Eugene describes the carriage journey from Genoa to Rome to Henri Tempier.
I was so happy during my journey! The Lord had made me experience so much happiness at the altar to which I ascended every day, in spite of the beautiful discourses, the reasoning to the skies of the Jesuit Father who travelled with me, and to whom coffee at three o’clock in the morning was as indispensable as the fresh air he had to breathe.
Eugene is referring to the law of complete fasting from midnight in order to be able to celebrate Mass and receive Communion during the day.
Our spiritual exercises, our conversations in a coach where we were all four invested with the priesthood, the pleasure of meeting twice a day at the inns with four others, Carmelite discalced religious, who travelled along with us and yet again, besides such company, the habit of interior recollection which gave me the facility of transporting myself in spirit either to be with you or at the bishop’s house, or in our houses and on the missions.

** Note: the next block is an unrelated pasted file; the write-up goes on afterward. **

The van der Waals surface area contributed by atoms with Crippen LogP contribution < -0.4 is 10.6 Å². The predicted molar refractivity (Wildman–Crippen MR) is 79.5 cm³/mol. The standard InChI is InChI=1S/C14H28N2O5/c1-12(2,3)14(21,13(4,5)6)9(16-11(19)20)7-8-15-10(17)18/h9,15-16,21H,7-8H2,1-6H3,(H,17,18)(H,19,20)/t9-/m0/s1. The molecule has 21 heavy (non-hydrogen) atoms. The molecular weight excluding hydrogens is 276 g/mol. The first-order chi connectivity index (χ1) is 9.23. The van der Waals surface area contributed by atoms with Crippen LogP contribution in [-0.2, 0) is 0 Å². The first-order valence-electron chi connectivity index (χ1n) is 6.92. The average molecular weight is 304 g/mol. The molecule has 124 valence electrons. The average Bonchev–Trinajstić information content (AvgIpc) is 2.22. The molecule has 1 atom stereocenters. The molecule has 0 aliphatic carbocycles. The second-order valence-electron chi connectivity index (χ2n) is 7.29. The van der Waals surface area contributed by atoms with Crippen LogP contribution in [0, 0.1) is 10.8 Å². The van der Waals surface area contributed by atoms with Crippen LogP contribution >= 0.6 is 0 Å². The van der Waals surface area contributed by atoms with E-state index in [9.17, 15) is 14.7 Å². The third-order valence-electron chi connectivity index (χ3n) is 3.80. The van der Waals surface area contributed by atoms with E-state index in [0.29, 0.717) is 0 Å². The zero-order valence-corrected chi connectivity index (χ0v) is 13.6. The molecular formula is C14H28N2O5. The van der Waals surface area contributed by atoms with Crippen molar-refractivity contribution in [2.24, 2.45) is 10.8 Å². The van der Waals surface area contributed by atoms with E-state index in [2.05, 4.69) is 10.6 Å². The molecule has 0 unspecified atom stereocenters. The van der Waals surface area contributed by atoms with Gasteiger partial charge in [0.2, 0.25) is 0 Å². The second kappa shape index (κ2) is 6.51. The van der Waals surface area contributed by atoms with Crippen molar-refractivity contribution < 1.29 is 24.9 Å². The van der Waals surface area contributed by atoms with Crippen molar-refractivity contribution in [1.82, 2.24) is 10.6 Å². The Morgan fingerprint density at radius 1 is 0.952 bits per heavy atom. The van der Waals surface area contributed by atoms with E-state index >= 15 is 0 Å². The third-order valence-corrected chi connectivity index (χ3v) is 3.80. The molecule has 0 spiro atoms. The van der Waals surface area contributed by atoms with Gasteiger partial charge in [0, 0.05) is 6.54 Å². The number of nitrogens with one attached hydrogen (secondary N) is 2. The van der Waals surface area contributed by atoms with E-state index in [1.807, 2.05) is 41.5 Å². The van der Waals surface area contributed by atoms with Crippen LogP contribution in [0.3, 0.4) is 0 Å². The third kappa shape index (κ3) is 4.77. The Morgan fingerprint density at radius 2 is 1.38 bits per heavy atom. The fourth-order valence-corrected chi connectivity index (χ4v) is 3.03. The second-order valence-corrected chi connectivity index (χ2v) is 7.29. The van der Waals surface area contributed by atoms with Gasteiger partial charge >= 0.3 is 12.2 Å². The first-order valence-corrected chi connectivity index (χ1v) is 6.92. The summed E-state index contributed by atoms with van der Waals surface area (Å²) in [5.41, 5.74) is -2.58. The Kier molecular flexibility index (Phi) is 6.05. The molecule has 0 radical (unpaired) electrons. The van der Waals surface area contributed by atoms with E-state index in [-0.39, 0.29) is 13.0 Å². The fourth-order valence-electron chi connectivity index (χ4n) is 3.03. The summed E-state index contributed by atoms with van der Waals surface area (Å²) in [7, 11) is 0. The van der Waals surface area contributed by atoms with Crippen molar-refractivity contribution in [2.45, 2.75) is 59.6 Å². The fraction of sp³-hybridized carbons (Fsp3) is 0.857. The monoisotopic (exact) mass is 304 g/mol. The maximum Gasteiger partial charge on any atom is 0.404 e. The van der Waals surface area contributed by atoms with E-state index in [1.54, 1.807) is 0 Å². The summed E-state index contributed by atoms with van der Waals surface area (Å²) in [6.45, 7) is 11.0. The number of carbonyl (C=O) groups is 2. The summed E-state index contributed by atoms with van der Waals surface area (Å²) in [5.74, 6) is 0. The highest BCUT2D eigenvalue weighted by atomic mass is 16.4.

Letter to Henri Tempier, 26 November 1825, EO VI n. 208
The “habit of interior recollection” is something that we come across regularly in his diary: the ability to become aware of God wherever he was, no matter how much activity there was around him, and through this “oraison” to be in communion with his Oblate community in a deep way.
“I hope to have communion with the people, that is the most important thing.” Pope John Paul II